Abduction: A Short Film Review
A night of drinking and extra-terrestrial experiences leaves a woman wondering why her town has now turned on her in Abduction, a short film about judgement, victim blaming, and (probably) aliens.
Have you ever blacked out after a big night and woken up with your world fallen apart around you? It’s this premise that the short film Abduction from Perth-based director Paul Komadina looks to dive into, only through the lens of a science-fiction fever dream that blends the surreal with the all too real. It’s dizzying tone, uncompromising visuals, and topical commentary on the scars left behind by judgement makes it an intriguing, albeit confronting, watch.
Mathilda (Alexandra Nell) is enjoying a night out with her friend, drinking and dancing, when she experiences a strange phenomenon on her drive home. Her car loses power, a strange light emanates from the sky, and Mathilda wakes up the next morning in the middle of a field with no memory of what occurred during her blackout. Only, the world she’s woken up to now believes she spent that time drunkenly sleeping around with other men, despite her fear that the true events were of a far more extra-terrestrial quality.
Abduction implements its social commentary through both literal and metaphorical methods, meaning it effectively supports its message without collapsing into overwhelming preachiness. Part of this is due to its blending of sci-fi genre elements with the topical contemporary subjects of slut shaming, drink spiking, and date rape. As such, attempting this fusion is a risky choice, as the sci-fi motif can easily invalidate the subject, while the subject could make the sci-fi feel like an unnecessary gimmick.
However, it manages to navigate this potential juxtaposition by holding a consistently tight grasp over its tone. Abduction is an unnerving viewing experience, as the crew make use of invasive closeup shots, surreal editing and sound design, and a point of view that doesn’t waver from Mathilda’s confused, terrified state to keep the audience on edge throughout its fifteen minute runtime. I found the cuts running along Mathilda’s abdomen to be particularly disturbing and could symbolise a number of things in relation to sexual assault and/or emotional scars that form from victim blaming.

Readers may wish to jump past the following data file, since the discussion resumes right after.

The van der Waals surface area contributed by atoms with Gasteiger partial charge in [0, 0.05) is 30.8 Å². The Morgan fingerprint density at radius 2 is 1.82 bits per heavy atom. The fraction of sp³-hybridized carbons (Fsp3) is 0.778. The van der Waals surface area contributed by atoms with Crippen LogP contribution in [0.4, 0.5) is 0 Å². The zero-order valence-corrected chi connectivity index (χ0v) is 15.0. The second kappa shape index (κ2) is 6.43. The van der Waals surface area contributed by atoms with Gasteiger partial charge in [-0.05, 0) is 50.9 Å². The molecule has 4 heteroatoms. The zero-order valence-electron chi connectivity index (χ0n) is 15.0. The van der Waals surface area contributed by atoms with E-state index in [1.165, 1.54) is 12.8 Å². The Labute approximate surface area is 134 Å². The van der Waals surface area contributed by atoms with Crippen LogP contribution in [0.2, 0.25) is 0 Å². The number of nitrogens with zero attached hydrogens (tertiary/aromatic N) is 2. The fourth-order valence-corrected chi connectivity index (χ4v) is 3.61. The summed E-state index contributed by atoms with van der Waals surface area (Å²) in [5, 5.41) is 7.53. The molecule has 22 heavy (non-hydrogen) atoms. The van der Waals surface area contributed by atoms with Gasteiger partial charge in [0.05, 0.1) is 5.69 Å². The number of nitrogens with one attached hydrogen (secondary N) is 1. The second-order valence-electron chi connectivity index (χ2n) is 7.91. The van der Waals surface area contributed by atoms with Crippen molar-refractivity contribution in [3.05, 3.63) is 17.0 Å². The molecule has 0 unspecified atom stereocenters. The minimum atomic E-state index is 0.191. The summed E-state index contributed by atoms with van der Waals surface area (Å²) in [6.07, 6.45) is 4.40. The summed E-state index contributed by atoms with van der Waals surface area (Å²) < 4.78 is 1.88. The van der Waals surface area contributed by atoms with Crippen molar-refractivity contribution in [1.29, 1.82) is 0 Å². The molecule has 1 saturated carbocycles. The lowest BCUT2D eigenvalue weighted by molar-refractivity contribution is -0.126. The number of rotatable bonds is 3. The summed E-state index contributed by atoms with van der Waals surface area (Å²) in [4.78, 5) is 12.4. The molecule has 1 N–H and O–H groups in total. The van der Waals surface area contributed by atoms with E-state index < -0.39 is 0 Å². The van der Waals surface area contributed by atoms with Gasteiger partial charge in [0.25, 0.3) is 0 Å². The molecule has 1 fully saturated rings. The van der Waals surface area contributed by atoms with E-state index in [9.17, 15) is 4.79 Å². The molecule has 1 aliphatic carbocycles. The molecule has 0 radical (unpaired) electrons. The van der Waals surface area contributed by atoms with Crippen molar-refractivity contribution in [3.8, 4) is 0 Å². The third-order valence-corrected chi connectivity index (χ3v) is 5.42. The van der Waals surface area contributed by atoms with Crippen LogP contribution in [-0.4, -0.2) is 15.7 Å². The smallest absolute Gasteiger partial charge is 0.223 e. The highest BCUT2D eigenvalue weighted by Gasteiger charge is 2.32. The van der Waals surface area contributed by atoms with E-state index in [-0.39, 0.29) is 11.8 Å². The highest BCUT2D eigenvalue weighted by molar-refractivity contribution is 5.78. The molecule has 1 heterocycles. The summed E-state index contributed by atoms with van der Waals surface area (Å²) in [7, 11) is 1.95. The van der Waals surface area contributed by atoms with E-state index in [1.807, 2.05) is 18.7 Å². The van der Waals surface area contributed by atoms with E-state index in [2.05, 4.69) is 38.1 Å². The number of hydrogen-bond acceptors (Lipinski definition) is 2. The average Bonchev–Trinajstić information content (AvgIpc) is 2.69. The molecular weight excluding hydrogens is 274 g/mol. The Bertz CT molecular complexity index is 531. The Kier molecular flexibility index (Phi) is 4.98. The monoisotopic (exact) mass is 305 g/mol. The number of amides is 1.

Then there’s the actual abduction beat to the story. Komadina leaves most of this in the realm of subjectivity in regards to what actually happened to Mathilda that night after her car broke down, but the trail of questions it leaves behind only made me feel more paranoid as the answers remained allusive. Surrealism takes over as we get flashes of the otherworldly precense lingering in Mathilda’s psyche, and the abstract visuals that accompany these scenes left me feeling both haunted and hunted.
The performances make the most of the fairly sparse script they are given and are content with letting the feverish mood and editing carry most of the short film. Nell does a great job portraying Mathilda’s dilemma of being terrified and confused yet having all of her close friends pile the blame on her shoulders. Her boyfriend (Kyle Barrett) isn’t quite as layered as he could be, as the revelation of Mathilda’s infidelity is clashing between actual evidence and her word. This should make for an interesting conflict in his character and how we feel about him but given the film stays with Mathilda’s perspective the entire time, he definitely comes off as more insensitive than sympathetic.
Overall, Abduction does a largely seamless job of taking a very real problem and merging it with a very hypothetical concept. This is because the cast and crew understand that judgement and gender bias is suffocating in nature, meaning the premise of being stolen away by a force completely out of your control works to heighten all of the ugly connotations that get placed on the victim. As I said, Abduction is a confronting viewing experience, but one that is worth watching for its courage to tackle these themes and execute on its premise.